Hello Model T'ers.
I am trying to estimate how much a Model T will cost to maintain. One question always in the back of my head is transmission band replacement.
How often do they need to be replaced if a T was driven more frequently than a 'weekend' car and less frequently than a 'daily driver' for 8 months of the year? Say, short jaunts daily or every couple of days from March-October?
What is the advantage (or disadvantage) that kevlar bands has over other bands? (Wooden, others??)
If you change them yourself, it probably cost more to keep the oil changed for the miles you seem to plan on driving.
The non-sarcastic answer is that put in right and driven right you will forget the last time you changed bands by the time they need replacement...regardless of band material.
I'm an equal opportunity user...3 cars...all three types. I think my personal preference could be called wood...but that is not fair as they are in the '15 and that requires a hogshead off change which to me is guaranteed to keep the steel hoops round in the first place!
the '19 has Scandanavia and until they slip with no more adjustment or look razor thin at the ends...I'm fine with them too...because I know they went in round without drastic tugs to get them in.
the '26 has Kevlar and that comes under the heading of doing it right and doing it round...and to me that's leaving them almost laughingly loose the first time you crank it up....then bring it in a turn at a time until it does what you want and no more...
As to the pro's and cons of Kevlar? Kevlar has maybe an 8% better coefficient of friction going for it in theory...Kevlar has resistance to rub wear several times greater than even old Scandanavia...Kevlar has the INABILITY to wick away heat so if you feather the clutch or ignore pumping your brakes on stopping or slowing...then weird things have been reported to happen. An 8% coefficient of friction increase means same total heat of stopping generated 8% faster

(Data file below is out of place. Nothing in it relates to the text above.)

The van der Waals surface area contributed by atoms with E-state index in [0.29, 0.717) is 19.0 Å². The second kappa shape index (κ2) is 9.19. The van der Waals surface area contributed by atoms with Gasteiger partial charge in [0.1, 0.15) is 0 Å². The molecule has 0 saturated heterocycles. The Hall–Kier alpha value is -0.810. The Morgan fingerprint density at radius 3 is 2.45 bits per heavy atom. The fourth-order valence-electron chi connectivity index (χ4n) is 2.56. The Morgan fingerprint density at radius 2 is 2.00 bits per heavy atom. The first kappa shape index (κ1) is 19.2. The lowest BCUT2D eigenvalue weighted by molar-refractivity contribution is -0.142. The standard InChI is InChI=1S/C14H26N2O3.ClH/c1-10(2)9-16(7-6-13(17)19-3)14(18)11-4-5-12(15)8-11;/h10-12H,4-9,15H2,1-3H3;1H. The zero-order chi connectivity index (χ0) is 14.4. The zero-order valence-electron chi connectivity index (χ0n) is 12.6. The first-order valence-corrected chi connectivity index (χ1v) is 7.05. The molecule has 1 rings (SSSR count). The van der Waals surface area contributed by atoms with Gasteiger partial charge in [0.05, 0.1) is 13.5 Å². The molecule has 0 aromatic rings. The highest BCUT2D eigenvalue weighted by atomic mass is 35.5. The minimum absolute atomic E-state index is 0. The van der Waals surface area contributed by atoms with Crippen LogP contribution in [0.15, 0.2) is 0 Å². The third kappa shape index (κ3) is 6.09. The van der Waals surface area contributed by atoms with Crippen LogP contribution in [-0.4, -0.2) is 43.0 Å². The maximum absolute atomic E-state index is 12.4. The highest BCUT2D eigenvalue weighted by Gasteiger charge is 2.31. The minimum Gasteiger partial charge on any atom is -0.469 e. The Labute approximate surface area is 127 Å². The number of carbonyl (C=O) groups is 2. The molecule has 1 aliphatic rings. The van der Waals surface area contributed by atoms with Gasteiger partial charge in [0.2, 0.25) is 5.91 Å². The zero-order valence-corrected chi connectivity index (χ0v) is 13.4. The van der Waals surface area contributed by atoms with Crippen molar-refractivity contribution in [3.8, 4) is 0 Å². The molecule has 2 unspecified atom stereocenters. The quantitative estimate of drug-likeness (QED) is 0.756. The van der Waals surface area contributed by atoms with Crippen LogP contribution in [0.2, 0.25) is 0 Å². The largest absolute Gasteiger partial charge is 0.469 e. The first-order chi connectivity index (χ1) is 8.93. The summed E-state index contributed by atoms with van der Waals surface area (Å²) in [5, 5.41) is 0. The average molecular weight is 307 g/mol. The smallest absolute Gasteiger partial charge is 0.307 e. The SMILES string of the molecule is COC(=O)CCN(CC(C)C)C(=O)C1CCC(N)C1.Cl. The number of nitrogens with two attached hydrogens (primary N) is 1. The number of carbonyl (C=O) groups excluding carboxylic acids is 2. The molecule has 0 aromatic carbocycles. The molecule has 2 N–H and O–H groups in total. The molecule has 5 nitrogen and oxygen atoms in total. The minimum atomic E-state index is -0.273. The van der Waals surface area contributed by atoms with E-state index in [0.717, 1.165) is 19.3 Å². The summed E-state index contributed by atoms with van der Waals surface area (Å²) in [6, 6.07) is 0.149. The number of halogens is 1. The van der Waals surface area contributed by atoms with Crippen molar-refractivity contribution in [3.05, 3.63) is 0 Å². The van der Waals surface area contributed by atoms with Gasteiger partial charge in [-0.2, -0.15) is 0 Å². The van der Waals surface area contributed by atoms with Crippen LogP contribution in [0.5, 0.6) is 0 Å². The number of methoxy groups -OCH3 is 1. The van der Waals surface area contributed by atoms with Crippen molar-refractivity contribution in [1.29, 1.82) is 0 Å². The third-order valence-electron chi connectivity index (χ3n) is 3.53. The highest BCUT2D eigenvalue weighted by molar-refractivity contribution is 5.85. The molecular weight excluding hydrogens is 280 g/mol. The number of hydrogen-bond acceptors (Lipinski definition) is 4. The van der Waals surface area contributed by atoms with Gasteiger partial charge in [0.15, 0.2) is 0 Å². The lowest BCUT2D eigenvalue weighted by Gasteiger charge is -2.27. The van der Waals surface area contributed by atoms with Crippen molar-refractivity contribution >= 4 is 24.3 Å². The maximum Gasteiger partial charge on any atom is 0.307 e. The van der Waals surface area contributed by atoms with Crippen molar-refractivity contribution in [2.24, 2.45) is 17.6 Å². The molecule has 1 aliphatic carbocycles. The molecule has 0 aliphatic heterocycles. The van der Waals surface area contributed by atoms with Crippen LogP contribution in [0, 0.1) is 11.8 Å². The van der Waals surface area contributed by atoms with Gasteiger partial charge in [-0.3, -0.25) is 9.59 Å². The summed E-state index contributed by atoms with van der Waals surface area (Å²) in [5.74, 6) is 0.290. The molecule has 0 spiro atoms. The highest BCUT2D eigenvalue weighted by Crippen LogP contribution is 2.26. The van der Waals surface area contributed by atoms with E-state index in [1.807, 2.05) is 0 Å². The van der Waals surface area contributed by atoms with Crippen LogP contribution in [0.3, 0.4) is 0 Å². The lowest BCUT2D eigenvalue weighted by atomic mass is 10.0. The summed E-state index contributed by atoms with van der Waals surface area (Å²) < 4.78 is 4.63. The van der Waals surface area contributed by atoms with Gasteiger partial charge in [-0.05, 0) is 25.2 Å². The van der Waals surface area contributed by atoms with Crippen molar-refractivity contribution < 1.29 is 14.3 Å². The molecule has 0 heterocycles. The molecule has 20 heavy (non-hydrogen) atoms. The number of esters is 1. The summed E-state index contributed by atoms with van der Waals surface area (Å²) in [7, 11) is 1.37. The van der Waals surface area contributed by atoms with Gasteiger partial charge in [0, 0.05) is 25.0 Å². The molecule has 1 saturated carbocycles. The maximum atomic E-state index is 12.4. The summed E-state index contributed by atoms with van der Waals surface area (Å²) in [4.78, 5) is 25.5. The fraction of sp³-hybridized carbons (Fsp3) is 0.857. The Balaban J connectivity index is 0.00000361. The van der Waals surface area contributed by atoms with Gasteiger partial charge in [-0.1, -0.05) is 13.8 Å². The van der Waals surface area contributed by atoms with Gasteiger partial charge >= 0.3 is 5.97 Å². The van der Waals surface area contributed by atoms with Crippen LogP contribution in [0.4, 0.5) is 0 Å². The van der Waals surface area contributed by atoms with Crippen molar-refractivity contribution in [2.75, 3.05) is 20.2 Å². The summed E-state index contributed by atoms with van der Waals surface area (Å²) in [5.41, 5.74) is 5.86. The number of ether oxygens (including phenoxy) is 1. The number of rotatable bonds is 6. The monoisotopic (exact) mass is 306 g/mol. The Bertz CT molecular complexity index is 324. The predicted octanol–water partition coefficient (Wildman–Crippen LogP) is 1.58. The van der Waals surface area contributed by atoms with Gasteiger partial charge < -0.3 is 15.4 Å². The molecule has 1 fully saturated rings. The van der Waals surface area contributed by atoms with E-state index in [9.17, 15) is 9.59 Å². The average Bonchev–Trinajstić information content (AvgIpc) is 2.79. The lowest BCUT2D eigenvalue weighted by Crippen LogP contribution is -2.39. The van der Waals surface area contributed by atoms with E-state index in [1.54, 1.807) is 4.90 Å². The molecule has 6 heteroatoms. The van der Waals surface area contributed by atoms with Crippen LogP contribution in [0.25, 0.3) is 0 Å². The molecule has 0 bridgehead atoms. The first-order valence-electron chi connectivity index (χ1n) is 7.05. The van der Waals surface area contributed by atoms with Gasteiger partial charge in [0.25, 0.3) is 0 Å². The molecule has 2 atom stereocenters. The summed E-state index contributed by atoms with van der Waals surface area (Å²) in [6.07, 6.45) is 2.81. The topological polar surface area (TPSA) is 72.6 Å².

The other 2 kinds are almost bulletproof, again, round hoops and you'll forget the last time they were changed...eggy hoops and/or poor driving habits? NOTHING is that bullet proof other than a synchro mesh sliding tranny...
Wood can chatter and so far no one really knows why. I have my own view as to what causes chatter but most folks don't like to hear it...it is only coincidence that the wood I have done for mine and the wood done for others has never chattered.
I'm told but have no experience that modern Scandanavia is no better than a woven boy scout belt without any wear characteristics. I don't know, I somehow have accumulated a lifetime supply and don't plan on any changes soon either
Others opinions will vary........
p.s. Hey Harold, that was consciously done with the least words I know how to possibly use...ha ha
Ha ha,....gotcha' George! I hope you didn't take anything I said in our previous discussion as "criticism", because it certainly was not meant to criticize. I always enjoy (and learn) from your posts, and this one was a good example of that. In fact, I can add a bit to what you just said George, some from my limited "experience" and some, admittedly, a bit of "personal opinion":